Governments have had a keen interest in knowing how many people lived within their borders — and what they produced — for a very long time.
Try your hand at the 2006 census
Go back almost 6,000 years to Babylon and bureaucrats were counting donkeys, oxen, butter, milk, honey and wool. In ancient Egypt, government workers counted people — mainly to assess the labour force available for building pyramids.
In 1491 BC, in what's now Israel, people were counted to determine who was eligible for military service and who could be taxed.
In 1665, Jean Talon was given the task of counting the inhabitants of New France. The first census on what would later become Canada tallied 3,215 people — excluding First Nations and royal troops.
Talon and his staff went door to door to gather the names of inhabitants, as well as information on age, sex, marital status, trade and occupation. They also collected information on livestock and land under cultivation.
The first national "decennial" census — that's a census held at the beginning of a decade — was mandated by law in British North America beginning in 1851. That law required a census be taken in 1851, 1861 and every tenth year after that.
Abandoning the long form census: how it could affect you
Critics of making the long form census voluntary argue that the reliability of data would be compromised, making it difficult for local officials to plan effectively.
Transit: Municipal governments look at detailed census data before deciding whether to make changes to transit routes or increase service. Less reliable data would mean more headaches for planners and — potentially — transit users.
Education: School boards use detailed census data to predict future enrolment, which affects their plans for staffing, the need for new schools and special programs such as minority-language training.
Social services: Without detailed census data, it may be more difficult to determine local needs for daycare, subsidized housing and services for disabled people.
Help for the unemployed: The details in the census data make it easier for governments to determine which parts of the country may need more help in dealing with unemployment and job retraining.
The census of 1871 was the first after Confederation. The questionnaire was available in English and French, as has been in every census since. A total of 3,689,000 people were counted in that census.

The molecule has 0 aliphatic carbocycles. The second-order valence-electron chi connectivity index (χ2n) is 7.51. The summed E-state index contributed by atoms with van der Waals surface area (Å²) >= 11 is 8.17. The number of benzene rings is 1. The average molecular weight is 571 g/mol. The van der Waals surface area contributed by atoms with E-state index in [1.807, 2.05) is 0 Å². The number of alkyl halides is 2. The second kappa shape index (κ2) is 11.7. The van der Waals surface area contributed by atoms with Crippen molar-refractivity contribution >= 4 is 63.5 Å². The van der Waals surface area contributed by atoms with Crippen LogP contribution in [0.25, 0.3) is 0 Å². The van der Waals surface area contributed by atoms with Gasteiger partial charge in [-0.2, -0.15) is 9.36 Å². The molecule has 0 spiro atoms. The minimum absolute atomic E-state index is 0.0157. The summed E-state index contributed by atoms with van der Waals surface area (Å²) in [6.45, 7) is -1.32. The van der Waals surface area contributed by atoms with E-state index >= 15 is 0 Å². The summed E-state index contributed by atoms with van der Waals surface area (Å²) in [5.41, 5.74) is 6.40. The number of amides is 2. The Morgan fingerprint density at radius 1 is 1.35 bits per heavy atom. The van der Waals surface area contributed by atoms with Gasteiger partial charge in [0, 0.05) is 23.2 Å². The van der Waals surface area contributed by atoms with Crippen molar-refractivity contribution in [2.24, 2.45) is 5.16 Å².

In 1905, the census office became a permanent part of the Canadian government. Thirteen years later, the Dominion Bureau of Statistics was established under the Statistics Act.
Censuses were taken every five years in Manitoba, Saskatchewan and Alberta since 1906. In 1956, the federal government moved to a national census every five years to provide a better means of measuring the pace of economic growth and urbanization. But it wasn't until the Statistics Act was passed in 1971 that it became mandatory to conduct a nationwide census every five years. The legislation also changed the name of the Dominion Bureau of Statistics to Statistics Canada.
There was another major change that year: for the first time, people could fill out the questionnaires by themselves and mail them in.
Five years later, the definition of "head of family or household" was changed. Up to 1971, head of household or family had been defined as the husband, the parent where there was only one parent living with unmarried children, or any member of a group sharing a dwelling equally. In 1976, the census redefined "head of household" as the husband or the wife.
In 1981, the "head of household" term was dropped entirely. Relationships between household members were defined on the basis of the person who completed the questionnaire for the rest of the household, known as "Person 1."
Other notable changes to the information collected under the census:
- 1991: Common-law status.
- 1996: Unpaid work and mode of transportation to work.
- 2001: Same-sex couples and language of work.
- 2006: Canadians can complete their census questionnaire over the internet.